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Re: Arms into wings
Tom appears to be right. And Kathleen Earl has measured starlings and quail
launch performance on force tables, and found that they, like most other birds
achieve about 80-85% of launch energy with their legs (in this case, by leaping,
not running). Archie's legs were capable of similar performance, and perhaps
similar take-off technique, with a horizontal velocity sufficient to minimise
the need for the sc's contribution to flapping frequency (and thereby to the
power to weight ratio).
Thomas R. Holtz, Jr. wrote:
> At 05:20 PM 3/2/99 -0500, Patrick Norton wrote:
> >I guess I'm suggesting that overall function of the arm and hand as prey
> >capturing devices must have been compromised over time once selection
> >began acting to improve aerodynamic performance. If you are running
> >after a dragonfly and flapping, you can't also be grabbing for it with
> >your hands-- at least not without breaking the flapping rhythm.
> (I didn't just read that, did I?)
> The "chasing a dragonfly" model is about as dead as _Archaeopteryx_. No one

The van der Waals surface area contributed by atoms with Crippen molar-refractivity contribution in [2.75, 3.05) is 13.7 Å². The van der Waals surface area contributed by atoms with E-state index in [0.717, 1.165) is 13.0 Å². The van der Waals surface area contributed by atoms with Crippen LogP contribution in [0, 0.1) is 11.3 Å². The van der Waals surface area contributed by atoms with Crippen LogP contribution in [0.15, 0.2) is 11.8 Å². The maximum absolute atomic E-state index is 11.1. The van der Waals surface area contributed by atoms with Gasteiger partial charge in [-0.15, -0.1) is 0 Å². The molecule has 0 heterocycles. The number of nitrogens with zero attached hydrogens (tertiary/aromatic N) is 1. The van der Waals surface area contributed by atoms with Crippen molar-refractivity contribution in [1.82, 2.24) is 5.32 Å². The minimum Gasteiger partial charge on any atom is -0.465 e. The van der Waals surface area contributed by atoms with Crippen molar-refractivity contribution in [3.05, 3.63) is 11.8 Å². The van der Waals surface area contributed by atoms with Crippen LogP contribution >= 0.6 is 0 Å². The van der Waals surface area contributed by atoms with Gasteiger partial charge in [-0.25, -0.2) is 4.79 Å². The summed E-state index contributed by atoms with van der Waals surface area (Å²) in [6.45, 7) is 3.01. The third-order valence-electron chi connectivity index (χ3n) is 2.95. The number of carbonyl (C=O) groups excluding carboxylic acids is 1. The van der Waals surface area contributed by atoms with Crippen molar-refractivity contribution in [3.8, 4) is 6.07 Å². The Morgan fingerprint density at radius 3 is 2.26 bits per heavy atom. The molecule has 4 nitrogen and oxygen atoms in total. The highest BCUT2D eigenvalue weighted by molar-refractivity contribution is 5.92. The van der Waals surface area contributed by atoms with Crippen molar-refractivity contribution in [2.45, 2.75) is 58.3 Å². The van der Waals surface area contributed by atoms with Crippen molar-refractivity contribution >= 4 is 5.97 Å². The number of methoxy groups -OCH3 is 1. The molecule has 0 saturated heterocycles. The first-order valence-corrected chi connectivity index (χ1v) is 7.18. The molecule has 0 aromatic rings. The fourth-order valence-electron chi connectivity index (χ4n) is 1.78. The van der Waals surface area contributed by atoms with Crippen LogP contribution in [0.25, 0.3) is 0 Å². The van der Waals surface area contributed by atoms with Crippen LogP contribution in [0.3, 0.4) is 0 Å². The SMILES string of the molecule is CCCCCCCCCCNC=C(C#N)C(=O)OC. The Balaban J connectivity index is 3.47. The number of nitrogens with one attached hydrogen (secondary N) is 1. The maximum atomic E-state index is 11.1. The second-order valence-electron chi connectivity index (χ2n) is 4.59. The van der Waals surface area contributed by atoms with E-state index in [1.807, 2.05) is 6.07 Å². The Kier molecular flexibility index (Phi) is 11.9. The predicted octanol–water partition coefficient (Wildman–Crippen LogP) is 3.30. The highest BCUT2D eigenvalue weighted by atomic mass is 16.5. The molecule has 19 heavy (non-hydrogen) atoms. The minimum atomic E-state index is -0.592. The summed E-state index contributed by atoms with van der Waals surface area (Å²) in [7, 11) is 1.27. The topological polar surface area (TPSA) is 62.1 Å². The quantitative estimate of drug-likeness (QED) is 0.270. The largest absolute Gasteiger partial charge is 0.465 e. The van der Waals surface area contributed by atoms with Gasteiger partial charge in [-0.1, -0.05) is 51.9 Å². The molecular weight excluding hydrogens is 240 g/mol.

> I know of considers that a likely life habit: heck, even Ostrom was only
> partly serious when proposing it.
> Archie would presumably be going after more substantial game (lizards,
> sphenodontians, etc.), and dromaeosaurids much more substantial game (other
> More to the point, as Padian & Gauthier showed back in 1985, the predatory
> strike of a eumaniraptoran forelimb uses the same basic movements in the
> same sequence as the flight stroke: it would be a synchronized movement.
> >process involved a fundamental shift in the function of the arms and
> >hands from prey capture to flight. The carpometacarpus was simply the
> >coup de grace.
> Yes, and the carpometacarpus doesn't appear until well up in birds (after
> Archie and _Confuciusornis_ split off from other birds).
> Thomas R. Holtz, Jr.
> Vertebrate Paleontologist Webpage: http://www.geol.umd.edu
> Dept. of Geology Email:firstname.lastname@example.org
> University of Maryland Phone:301-405-4084
> College Park, MD 20742 Fax: 301-314-9661